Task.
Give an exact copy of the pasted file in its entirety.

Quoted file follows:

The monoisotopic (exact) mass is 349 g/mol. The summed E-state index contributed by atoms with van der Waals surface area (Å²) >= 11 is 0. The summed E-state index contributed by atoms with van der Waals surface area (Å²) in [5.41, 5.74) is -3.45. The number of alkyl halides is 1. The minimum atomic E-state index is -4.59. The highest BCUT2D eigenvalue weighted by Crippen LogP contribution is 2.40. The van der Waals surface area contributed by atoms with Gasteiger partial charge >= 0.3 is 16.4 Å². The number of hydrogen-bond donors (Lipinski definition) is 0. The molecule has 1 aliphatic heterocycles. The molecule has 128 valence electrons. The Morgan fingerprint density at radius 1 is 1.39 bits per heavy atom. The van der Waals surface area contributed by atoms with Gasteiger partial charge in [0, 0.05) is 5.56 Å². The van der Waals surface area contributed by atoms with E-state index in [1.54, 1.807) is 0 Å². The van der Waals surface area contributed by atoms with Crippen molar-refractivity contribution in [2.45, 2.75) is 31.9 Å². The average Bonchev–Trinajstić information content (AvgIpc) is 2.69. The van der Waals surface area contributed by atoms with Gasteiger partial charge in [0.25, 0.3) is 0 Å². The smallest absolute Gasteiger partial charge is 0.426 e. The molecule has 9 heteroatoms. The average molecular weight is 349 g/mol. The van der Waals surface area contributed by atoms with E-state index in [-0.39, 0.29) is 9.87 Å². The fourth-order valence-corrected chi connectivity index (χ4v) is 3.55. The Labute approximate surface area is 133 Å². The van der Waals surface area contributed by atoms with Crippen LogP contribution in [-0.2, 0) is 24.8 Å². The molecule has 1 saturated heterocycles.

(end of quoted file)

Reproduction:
The monoisotopic (exact) mass is 349 g/mol. The summed E-state index contributed by atoms with van der Waals surface area (Å²) >= 11 is 0. The summed E-state index contributed by atoms with van der Waals surface area (Å²) in [5.41, 5.74) is -3.45. The number of alkyl halides is 1. The minimum atomic E-state index is -4.59. The highest BCUT2D eigenvalue weighted by Crippen LogP contribution is 2.40. The van der Waals surface area contributed by atoms with Gasteiger partial charge >= 0.3 is 16.4 Å². The number of hydrogen-bond donors (Lipinski definition) is 0. The molecule has 1 aliphatic heterocycles. The molecule has 128 valence electrons. The Morgan fingerprint density at radius 1 is 1.39 bits per heavy atom. The van der Waals surface area contributed by atoms with Gasteiger partial charge in [0, 0.05) is 5.56 Å². The van der Waals surface area contributed by atoms with E-state index in [1.54, 1.807) is 0 Å². The van der Waals surface area contributed by atoms with Crippen molar-refractivity contribution in [2.45, 2.75) is 31.9 Å². The average Bonchev–Trinajstić information content (AvgIpc) is 2.69. The van der Waals surface area contributed by atoms with Gasteiger partial charge in [0.25, 0.3) is 0 Å². The smallest absolute Gasteiger partial charge is 0.426 e. The molecule has 9 heteroatoms. The average molecular weight is 349 g/mol. The van der Waals surface area contributed by atoms with E-state index in [-0.39, 0.29) is 9.87 Å². The fourth-order valence-corrected chi connectivity index (χ4v) is 3.55. The Labute approximate surface area is 133 Å². The van der Waals surface area contributed by atoms with Crippen LogP contribution in [-0.2, 0) is 24.8 Å². The molecule has 1 saturated heterocycles.